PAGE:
Urmila Srivastava and Leela Namdeo were two policewomen from the Madhya Pradesh police force who married each other in 1987. Their marriage was the first documented same-sex marriage in India. The two women, following a Gandharva ritual, garlanded each other in the presence of a few close friends and family in a small ceremony.
On 24th February, 1988, pictures from their marriage made front page news under the headline “Lesbian Cops”. A fellow cadet had shown their wedding photos to their supervising officer, and he proceeded to take action against them. The two women were dismissed from service after being starved, threated and tortured. The LGBTQIA+ movement at the time were galvanised by the couple’s act of bravery. However, many outside the movement believed that the two had “become” lesbians because of being “westernised”. Urmila and Leela, however, did not identify with the word ‘lesbian.’ They took their dismissal to court primarily in the fear that their future incomes were now under threat.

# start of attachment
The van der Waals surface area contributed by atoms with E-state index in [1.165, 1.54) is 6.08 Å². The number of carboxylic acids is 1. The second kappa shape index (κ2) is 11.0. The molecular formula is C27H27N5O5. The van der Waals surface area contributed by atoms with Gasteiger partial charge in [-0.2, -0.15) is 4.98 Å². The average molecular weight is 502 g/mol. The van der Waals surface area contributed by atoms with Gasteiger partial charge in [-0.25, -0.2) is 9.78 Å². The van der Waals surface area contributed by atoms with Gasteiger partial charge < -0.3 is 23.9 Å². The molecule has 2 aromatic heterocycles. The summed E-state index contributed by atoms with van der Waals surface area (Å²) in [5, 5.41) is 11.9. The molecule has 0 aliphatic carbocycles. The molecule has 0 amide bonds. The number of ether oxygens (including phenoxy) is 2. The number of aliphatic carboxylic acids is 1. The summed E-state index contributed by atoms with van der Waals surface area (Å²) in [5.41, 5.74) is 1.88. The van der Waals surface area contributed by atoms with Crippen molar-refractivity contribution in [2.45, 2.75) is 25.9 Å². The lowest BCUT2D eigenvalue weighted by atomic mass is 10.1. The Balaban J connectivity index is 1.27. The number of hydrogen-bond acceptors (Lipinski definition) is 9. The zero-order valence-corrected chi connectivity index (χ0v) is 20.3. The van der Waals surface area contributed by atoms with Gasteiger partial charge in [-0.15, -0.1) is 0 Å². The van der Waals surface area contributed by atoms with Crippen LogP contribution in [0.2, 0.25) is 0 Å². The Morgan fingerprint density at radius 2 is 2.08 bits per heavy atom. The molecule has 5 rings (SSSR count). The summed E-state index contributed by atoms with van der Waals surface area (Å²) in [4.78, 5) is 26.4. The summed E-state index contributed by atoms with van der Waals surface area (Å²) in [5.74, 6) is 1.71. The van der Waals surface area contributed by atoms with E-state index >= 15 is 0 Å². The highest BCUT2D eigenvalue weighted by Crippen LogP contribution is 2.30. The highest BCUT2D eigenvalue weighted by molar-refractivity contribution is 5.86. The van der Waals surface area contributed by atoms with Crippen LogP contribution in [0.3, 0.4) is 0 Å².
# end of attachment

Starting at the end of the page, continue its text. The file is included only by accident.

Condemned by naysayers and supported behind by the LGBTQIA+ community, theirs was an extraordinary story. However, both women simply wanted to be with each other, marriage seemed like the most obvious next step. The various dynamics in a story such as theirs has been analysed in Maya Sharma’s book “Loving Women.'